YHA Bath Hostel Review Contents:
As I hopped off the U1 bus, impressed with the way it had crawled its way up one of the steepest inclines I had seen in a while, the triangular green YHA sign caught my eye and ushered me in the direction of another steep incline, luckily much shorter than the last as I was now on foot.
Less than a minute later YHA Bath began to emerge from the rural setting, in all its 19th Century grandeur…
Built around 1848, the building that houses YHA Bath was originally a mansion belonging to Henry Goodridge, a renowned English architect. Now a listed Grade II building, Fiesole Mansion (as it is otherwise known) has been a home from home for backpackers since bought by the YHA in 1953.
Now a listed Grade II building, Fiesole Mansion (as it is otherwise known) has been a home from home for backpackers since bought by the YHA in 1953.
YHA Bath Hostel
Tucked as it is a short way from the city centre, the atmosphere at YHA Bath is calmer than your average inner city hostel. During my stay, it seemed the majority of the other guests were more mature than the usual 18-35 crowd, or part of a school group.
But don’t stop reading here because the atmosphere this created was one of family. In fact, it’s perfect if you’ve had enough of pub crawls but still want to stay in a social environment.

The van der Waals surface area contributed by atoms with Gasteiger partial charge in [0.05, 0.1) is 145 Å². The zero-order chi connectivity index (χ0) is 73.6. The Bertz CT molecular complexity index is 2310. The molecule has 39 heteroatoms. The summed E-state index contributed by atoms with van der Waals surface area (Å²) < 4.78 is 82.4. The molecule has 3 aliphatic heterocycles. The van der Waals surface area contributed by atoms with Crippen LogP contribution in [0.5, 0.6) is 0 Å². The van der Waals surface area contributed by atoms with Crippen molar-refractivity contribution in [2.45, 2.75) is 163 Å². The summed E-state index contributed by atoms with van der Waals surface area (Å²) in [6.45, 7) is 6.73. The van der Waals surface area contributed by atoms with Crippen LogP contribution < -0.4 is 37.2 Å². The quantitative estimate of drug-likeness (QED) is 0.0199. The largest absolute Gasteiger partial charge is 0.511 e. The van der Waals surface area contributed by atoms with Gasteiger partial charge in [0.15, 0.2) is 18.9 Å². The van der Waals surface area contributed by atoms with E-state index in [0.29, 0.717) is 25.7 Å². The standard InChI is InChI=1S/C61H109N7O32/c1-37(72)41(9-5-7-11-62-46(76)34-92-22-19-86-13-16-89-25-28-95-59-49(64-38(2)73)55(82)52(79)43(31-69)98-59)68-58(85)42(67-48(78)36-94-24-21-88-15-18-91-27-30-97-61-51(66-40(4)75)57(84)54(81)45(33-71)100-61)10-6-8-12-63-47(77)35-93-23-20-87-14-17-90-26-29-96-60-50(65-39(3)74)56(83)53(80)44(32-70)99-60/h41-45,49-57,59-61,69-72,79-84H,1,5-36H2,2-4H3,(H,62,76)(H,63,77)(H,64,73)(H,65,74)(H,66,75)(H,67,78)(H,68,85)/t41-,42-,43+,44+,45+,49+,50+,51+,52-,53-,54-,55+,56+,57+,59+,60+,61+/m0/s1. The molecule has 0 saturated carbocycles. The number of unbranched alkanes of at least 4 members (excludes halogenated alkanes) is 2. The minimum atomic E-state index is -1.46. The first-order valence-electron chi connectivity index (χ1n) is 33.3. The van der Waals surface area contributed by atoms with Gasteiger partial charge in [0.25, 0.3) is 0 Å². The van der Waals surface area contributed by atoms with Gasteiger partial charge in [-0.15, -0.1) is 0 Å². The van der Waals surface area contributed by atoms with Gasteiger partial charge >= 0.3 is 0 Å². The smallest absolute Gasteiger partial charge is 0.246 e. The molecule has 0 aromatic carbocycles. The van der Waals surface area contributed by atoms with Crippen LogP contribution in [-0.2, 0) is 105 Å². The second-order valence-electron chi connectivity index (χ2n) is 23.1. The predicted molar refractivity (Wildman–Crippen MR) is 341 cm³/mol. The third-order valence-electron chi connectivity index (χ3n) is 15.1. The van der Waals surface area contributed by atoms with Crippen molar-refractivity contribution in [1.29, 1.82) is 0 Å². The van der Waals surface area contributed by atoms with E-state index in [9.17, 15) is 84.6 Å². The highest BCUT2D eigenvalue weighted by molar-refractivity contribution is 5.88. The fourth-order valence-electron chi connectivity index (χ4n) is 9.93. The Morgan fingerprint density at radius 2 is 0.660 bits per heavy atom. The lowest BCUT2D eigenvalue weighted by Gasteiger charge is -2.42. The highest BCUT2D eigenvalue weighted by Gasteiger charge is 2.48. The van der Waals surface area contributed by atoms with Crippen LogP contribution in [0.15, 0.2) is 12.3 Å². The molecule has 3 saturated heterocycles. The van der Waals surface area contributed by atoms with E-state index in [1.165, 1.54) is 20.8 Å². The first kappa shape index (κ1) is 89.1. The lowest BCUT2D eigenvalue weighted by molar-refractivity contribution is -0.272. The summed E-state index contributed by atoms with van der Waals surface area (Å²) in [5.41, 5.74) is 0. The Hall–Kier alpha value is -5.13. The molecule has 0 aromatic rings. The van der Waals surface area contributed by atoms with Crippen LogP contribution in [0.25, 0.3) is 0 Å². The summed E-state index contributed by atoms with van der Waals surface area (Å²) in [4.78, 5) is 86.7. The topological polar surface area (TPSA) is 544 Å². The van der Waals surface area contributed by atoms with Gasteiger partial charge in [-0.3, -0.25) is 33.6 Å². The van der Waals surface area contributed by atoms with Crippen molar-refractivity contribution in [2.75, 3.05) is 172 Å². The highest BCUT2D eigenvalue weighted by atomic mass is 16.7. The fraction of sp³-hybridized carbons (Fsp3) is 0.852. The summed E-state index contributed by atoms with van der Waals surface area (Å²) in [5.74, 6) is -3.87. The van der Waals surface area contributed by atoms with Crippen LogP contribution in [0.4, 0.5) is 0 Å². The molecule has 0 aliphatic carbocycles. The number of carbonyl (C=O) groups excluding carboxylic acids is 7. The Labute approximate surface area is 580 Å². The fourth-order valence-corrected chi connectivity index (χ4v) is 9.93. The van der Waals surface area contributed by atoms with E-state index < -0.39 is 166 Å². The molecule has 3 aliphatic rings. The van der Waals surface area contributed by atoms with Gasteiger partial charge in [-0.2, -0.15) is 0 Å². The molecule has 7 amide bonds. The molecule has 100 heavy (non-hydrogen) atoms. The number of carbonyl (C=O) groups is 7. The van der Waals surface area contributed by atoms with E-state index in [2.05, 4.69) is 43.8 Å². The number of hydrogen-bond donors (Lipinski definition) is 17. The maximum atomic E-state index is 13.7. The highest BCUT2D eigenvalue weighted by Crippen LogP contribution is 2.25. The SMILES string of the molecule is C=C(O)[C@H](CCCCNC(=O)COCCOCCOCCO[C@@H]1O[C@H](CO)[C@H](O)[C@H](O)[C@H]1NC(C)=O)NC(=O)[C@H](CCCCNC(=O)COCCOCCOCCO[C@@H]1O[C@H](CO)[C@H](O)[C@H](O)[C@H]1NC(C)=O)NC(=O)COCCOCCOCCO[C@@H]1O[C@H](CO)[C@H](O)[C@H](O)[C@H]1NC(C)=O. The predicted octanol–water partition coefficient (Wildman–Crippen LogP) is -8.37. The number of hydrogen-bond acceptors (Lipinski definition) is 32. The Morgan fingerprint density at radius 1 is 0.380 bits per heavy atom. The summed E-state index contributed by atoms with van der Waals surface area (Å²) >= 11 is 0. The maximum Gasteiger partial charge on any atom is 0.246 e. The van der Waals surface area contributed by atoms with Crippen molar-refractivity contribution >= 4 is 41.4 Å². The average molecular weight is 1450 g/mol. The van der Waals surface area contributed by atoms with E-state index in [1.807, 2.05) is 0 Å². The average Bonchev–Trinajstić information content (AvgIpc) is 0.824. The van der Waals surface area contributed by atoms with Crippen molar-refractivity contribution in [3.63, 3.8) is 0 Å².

I find the common areas and staff influence the atmosphere most, and the common areas here definitely encouraged a sense of community and socialising. The large and well-equipped kitchen is the perfect space to chat with other guests whilst preparing for dinner, but my particular favourite space was the lounge.
The large and well-equipped kitchen is the perfect space to chat with other guests whilst preparing for dinner, but my particular favourite space was the lounge.
With cosy leather sofas arranged around the TV, relaxing in the evening felt just like being in someone’s living room – complete with bookshelves and soft, cosy cushions to recline into.
As it happens, I also found the lounge the best place to work in the mornings, as the large bay windows let in such beautiful light…
Usually to be found behind the reception desk at the front entrance of the hostel, all the staff I encountered were amazing. Even when I consistently asked them to assure me that my bag (with my laptop in) would be safe in the luggage storage to which they had the key.
With no lockers in the common areas and a train to catch hours after check-out, the guy on reception ensured me that he would keep the bag safe… and I still have my laptop!
The reception desk is also home to the café, bar, snack bar and general enquiries. And best of all I found everything that I went there for was sorted with a smile.
I also think a HUGE shout needs to be given here for the chef. One night I was told that he had been running around the dining room serving almost 30 hungry Australian teenage boys. And yet he was always polite, friendly and just seemed like a really kind man.